It’s no secret that personalization now rules the modern marketing and sales world. Any hint of pushy tactics has the average consumer running in the opposite direction. Or worse, a generic sales pitch gets critical details (like the consumer’s name) wrong. It’s not that consumers won’t give brands the time of day, it’s that the presentation doesn’t always reach them where it counts.
“We need to stop interrupting what people are interested in and be what people are interested in.” – Craig David
The Sales Revolution
A 2018 study by Epsilon showed just how important personalization has become. 80% of consumers surveyed said they would rather buy from a brand that offered personalized experiences. This preference spans across all industries. And as consumer desires and expectations shift, selling strategies must shift along with them.
Motivating Your Audience
The key lies in motivation. Two consumers may buy the same item, but what motivates them may be entirely different. However, one may purchase a new software program to feel more in control of their home-based business. Another may buy the same tool to learn new knowledge to apply for new jobs. The end result is the same, but the conversation that leads up to the purchase is quite different.
In simple terms, adaptive selling is about tailoring your sales approach to meet people one-on-one. See the individual in front of you and sell to that person. As a seller learns more about a consumer and receives immediate feedback during the interaction, their approach can seamlessly adapt to the consumer’s needs. It’s all about exercising empathy instead of pressure, being in tune with what the customer actually wants and letting this shape the interaction.
How Adaptive Selling Works
Sales departments benefit from thinking in terms of relationships, with sales as a natural byproduct of relationship-building. Positive rapport and clear communication lie at the core of adaptive selling. It’s the opposite of a standardized sales approach in which all interactions with consumers are uniform and all consumers are seen in the same light.
Just as big data allows marketers to segment their audience by interest and appeal to those interests separately, adaptive selling allows sales people to tailor their approach too. Instead of call scripts that take each consumer through the same pitch, adaptive selling is more open and guided by what comes up organically in the conversation.
Personalizing Your Sales Strategy
What exactly is personalization in an adaptive selling environment? A great example is how many companies now offer custom rates and packages that depend on the budget of the consumer and the amount of product needed.
Another critical component of personalized selling is having demographic information available before a sales call even begins. This prevents the seller from making false assumptions. Furthermore, it hints at what the consumer’s specific needs, desires, and fears may be. For example, knowing ahead of time that a consumer has several children reveals that they may be strapped for time and/or money to invest in a new product. The question then becomes: How can the seller assuage those specific fears?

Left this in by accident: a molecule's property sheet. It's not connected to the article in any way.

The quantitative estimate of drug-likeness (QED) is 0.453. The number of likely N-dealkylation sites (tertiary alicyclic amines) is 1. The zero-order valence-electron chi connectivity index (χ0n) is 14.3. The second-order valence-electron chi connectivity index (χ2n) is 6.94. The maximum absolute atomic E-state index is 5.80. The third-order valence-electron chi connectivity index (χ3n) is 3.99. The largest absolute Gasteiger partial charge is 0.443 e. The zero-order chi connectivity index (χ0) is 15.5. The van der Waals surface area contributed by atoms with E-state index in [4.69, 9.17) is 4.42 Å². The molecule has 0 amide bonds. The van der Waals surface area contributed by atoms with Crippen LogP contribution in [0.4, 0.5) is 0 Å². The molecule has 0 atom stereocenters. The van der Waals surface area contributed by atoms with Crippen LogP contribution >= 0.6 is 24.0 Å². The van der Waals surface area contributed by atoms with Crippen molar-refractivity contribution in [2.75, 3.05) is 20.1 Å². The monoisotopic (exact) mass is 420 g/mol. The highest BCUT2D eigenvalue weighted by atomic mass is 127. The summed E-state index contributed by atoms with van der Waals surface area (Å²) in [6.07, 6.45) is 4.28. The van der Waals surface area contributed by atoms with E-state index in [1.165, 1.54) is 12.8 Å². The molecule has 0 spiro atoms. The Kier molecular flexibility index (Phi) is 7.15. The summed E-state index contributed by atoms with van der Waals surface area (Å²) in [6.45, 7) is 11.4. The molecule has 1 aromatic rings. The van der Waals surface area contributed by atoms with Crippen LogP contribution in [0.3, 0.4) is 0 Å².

Sales professionals’ training in this approach will need time to learn the fluidity and flexibility of the model. It’s crucial that they know the products and services like the back of their hand. This way, they can move naturally through the selling process. Doing so helps to recognize how the offering can uniquely meet each consumer’s preferences.
Adaptive selling professionals do well with a data-driven mind by analyzing customer behaviors and situations to create a win-win outcome.
The Value of Adaptive Selling
A common tool used in adaptive selling is the social style matrix. This tool splits individuals into four of the most common communication styles: Drivers, Amiables, Expressives, and Analyticals.
Along with different communication styles, each type has different interests based on how they think.
- Drivers want to know what.
- Analytics want to know how.
- Amiables want to know why.
- Expressives want to know who.
If a seller can confidently explain a product’s features, how it works, why it’s important, and who else has benefited from it, they can move through any sales call with grace and ease.
Applying the Social Matrix
With the social style matrix, sales people can take cues and respond to an individual’s communication style in a complimentary way. By reducing conversational friction, obstacles dissipate from the selling process. This is just one facet of adaptive selling that radically breaks down barrier between sellers and consumers.
The value of this approach is that understanding consumers at a new depth pays off. Adaptive selling allows for stronger lead generation, increased revenue over time, and a sense of ease and confidence going into each pitch. It’s a sustainable approach for the future of business.
Plain and simple, adaptive selling works because it meets a need. Furthermore, it meets a need that modern consumers aren’t used to having met, and they crave it more than ever before. Bombarded by spam and distractions both online and in person, the consumer seeks a refreshing and human approach.
Building Your Business’ Reputation
By knowing your target audience better your business can optimize its sales strategies to fit your consumers. Doing so not only increases your sales success rates, but allows your customers to feel like you are catering to them.
Improving your customer’s experience can help to build your business’ reputation in turn. Additionally, reputation and loyalty are key aspects of retention after customers have purchased your products or services. Above all, the customer’s relationship with your business ultimately starts with the selling relationship from your agents.